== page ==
Techniques aid safe opioid prescribing
NASHVILLE – The number of opioid prescriptions filled in U.S. pharmacies has tripled since the early 90s, skyrocketing from 76 million in 1991 to 219 million in 2001. During this time period, ED visits from opioid misuse or abuse and drug overdose deaths associated with the medication have also risen sharply.
Emergency department visits attributable to opioids increased from 600,000 to more than 1.2 million from 2004 to 2010, and overdose deaths have quadrupled from 4,000 to more than 12,000 annually from 1999 to 2010, data from the Substance Abuse and Mental Health Services Administration indicate.
“As a result many states are enacting legislation to ensure appropriate, safe opioid prescribing,” Brett Badgley Snodgrass, MSN, APRN, FNP-C, of Comprehensive Primary Care in Bartlett, Tenn., said at the American Association of Nurse Practitioners 2014 meeting.
“Safe prescribing is of utmost importance, primarily to decrease diversion and abuse, but also to make it as safe and appropriate for our patients,” she said.
Safe, effective chronic pain management should encompass urine drug testing, risk stratification and pharmacogenetic testing, as needed.
“Drug screening is one of the elements we use in guiding our prescriptive habits when we're talking about opiates or controlled substances. It absolutely should be used in practice. How often depends on state mandates, the individual prescriber and the patient,” Snodgrass said.
Drug test helps providers determine if patients are taking their medications as prescribed, and also if they are taking other drugs that may interfere with their medications. There are a variety of screening methods available, including urine, blood immunoassays, and gas chromatography/mass spectrometry (GC/MS).
“Urine drug screening is the easiest and most reliable way to obtain drug screening. It's quick, so you can get a point of care test and have some working knowledge of what is in that patient's urine when they leave your office,” Snodgrass said.
When interpreting point of care test results, clinicians should assess the risk of false positives or negatives, and should not make definitive decisions based on findings. If a urine drug test yields an unexpected finding, providers should limit the provision of the opioid to a seven to 14 day period.
Clinicians should also be aware that some medication use or abuse may go undetected on a point-of-care test. Prescription drugs such as fentanyl, oxycodone and carisoprodol are often omitted, certain opioid normetabolites may not react (typically <0.1%), and high thresholds are typically used in point –of-care tests.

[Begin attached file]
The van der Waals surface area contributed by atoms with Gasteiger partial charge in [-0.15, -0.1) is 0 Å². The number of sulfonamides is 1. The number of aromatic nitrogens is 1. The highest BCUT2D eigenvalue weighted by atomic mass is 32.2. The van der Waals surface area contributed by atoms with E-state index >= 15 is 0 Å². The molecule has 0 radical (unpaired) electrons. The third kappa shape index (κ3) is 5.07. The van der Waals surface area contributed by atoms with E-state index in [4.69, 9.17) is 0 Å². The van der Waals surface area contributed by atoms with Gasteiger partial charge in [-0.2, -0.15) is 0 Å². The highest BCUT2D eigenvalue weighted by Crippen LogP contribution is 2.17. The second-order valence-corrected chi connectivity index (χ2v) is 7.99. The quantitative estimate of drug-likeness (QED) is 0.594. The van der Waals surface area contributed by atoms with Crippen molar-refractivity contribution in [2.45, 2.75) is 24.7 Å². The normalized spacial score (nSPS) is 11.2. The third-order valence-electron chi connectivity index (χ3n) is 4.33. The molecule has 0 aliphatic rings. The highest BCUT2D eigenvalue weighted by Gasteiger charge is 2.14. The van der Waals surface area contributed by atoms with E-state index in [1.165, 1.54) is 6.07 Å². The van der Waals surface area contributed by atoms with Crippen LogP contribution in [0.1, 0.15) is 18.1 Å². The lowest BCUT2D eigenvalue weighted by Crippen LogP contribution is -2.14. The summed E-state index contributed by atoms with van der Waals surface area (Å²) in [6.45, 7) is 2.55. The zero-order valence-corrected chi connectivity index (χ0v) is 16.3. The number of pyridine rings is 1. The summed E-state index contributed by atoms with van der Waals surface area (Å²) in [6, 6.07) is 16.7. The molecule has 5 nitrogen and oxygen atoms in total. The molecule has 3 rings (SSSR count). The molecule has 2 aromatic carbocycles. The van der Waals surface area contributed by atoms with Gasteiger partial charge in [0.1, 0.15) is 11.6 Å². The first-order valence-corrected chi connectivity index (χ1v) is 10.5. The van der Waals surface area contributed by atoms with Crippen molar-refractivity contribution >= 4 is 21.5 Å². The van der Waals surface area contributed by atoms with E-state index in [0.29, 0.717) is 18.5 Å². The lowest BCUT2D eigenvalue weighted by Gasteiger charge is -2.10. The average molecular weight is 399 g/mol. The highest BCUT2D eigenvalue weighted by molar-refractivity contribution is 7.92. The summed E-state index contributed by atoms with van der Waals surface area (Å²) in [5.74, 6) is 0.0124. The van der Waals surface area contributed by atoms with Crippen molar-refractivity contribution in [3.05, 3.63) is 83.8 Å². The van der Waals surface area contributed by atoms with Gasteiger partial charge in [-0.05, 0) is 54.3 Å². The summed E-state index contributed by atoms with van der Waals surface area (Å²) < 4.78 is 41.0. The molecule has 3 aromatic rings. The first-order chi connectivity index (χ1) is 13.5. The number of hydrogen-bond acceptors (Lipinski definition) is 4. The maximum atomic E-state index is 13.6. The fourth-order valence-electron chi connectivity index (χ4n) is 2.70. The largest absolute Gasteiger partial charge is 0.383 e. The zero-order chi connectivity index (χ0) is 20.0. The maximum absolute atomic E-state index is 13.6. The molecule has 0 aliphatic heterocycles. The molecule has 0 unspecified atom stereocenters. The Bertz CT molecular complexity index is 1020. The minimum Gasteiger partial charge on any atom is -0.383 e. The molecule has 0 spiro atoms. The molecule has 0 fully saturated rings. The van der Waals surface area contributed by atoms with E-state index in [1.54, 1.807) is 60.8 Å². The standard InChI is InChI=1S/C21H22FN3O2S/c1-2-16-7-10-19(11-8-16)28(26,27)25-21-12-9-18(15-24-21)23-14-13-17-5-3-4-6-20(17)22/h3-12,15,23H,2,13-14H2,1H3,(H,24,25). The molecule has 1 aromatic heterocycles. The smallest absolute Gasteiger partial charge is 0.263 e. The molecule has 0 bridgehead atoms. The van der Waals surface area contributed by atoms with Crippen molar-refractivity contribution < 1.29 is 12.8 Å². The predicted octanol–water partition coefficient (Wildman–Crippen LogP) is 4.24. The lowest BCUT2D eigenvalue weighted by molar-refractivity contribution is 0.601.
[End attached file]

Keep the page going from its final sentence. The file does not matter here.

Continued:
“Take into account what's going on with the patient when you consider drug testing. If they're a higher risk patient then you're going to urine drug screen them more often,” Snodgrass said.
Confirmation testing with more accurate methods such as GC/MS should be performed prior to making a final care decision, she advised.
It's also important for clinicians to monitor patient responses to treatment, due to variation drug metabolism from patient to patient that can result in wide variations in clinical effect.
Genomic testing to detect genetic predispositions such as allelic variation in the CYP2D6 and CYP2C19 genes, which can markedly increase or decrease drug metabolism, is a new trend in opioid management.
“Genomics can improve diagnostic and prescribing accuracy and speed,” Snodgrass said. “It's helping with patients that are hard to treat – those in which no medications work, those that become very sedated with low doses of medication, those who are on high doses that are still not getting appropriate effects with appropriate dosing.”
Weaning is another key aspect in managing patients taking opioids – either as a natural course of therapy when pain scores decrease and a patient has recovered, or when a patient is displaying aberrant or divertive behavior.
Signs of aberrant behavior include doctor-shopping, multiple instances of dose escalation, failure to comply with dosing instructions, inappropriate drug testing results and obtaining opioids from multiple providers.
“Other reasons for which you would wean are if a patient is not getting appropriate pain relief from higher doses and you've tried to titrate them appropriately to a dose where they should be getting some adequate relief,” Snodgrass said.
No matter what the reason, the clinician's main goal should be preventing withdrawal symptoms. Most opioids can be weaned safely with a 10% to 20% weekly decrease.
Be sure to outline the reasons for weaning and written instructions for the weaning process in a provider patient agreement signed by the patient.
During the weaning period, patients should undergo a urine drug test at each visit to monitor progress. Once a drug screen is negative for the product you are weaning, continued wean is no longer necessary.
Consider a rotation to another opiate or maybe consider other alternatives, like nonopioid therapies.
“Treating pain is not parallel to opiate use. We need to consider all other alternatives when we are prescribing. Consider anti-inflammatory medications, anticonvulsants and mood modulators. Those are very important in treating our pain patients,” Snodgrass said. “Also consider lifestyle therapies such as yoga, exercise and acupuncture. We have evidence-based information that shows us that those things work.”
On the flip side, she added that healthcare providers should not be afraid to use an opioid when its appropriate. Some patients truly have no other options, such as elderly patients in whom other medications are contraindicated and can actually have worse outcomes than treatment with opioids. For these patients, Snodgrass advised starting dosages low and titrating doses higher very slowly.